This post needs some explanation. The top photo is from Shuhada Street in Hebron. Shuhada Street used to be the economic heart of Hebron; it is located near the Tomb of the Patriarchs, the market, the mosque and the old bus station. After the Cave of the Patriarchs massacre, February 1994, Israel closed the street for Palestinians. The street has been declared a “closed military area.” It is now completely dead except for settlers walking by or soldiers running by to keep in shape. The boxes you see are the metal cages that surround the balconies of the Palestinian homes who had the misfortune to be located on this street. Their front doors have been sealed off and to exit, they must climb up to the roof (see video here). The metal cages were installed as a protective measure against settlers who threw rocks at them. For more information on Shuhada Street and how its closure changed Hebron read this report by Btselem.
The bottom photo was taken in Modi’in Illit, the second largest settlement in the West Bank. It is notorious from the film 5 Broken Cameras as it is the settlement above the Palestinian village Bil’in.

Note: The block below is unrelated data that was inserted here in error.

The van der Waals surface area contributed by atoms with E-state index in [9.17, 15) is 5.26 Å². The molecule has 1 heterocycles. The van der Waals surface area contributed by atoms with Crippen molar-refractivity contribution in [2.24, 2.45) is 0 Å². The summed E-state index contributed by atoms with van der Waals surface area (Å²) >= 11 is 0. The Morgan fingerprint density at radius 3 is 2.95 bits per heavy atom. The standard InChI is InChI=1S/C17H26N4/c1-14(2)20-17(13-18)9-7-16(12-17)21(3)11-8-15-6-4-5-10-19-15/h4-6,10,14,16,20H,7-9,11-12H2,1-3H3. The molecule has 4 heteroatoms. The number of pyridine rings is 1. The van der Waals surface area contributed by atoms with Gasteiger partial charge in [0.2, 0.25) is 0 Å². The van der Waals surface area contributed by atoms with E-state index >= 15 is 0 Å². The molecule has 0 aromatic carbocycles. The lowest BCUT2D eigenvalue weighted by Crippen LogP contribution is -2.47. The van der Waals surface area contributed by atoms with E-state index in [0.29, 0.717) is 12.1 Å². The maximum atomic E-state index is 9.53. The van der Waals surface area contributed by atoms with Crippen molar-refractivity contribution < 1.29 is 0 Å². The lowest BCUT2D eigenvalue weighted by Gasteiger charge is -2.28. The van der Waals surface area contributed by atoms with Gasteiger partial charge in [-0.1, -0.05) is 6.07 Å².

My Haredi cousin, his wife, and their 6 children live there. My cousin explained to me during one visit that the city, for it is a veritable city, is a child’s city. According to his estimation, the median age was 12 and every family had at least 5 kids, some more than 10. I took this photo while I was visiting over the holiday Sukkoth. During Sukkoth, Jews are commanded to celebrate the harvest by sleeping and eating outside for a week. They build a Sukka, or outdoor shelter, according to clear specifications from Rabbinic tradition (3 walls, a roof, rectangular, etc.). In this picture, every balcony in the religious town was converted into a Sukka and the entire hillside was covered by these boxes.
The boxed in balconies were uncannily similar.
A friend of mine directed an amazing 9-minute film about life in Hebron, check out Hebron is Beautiful: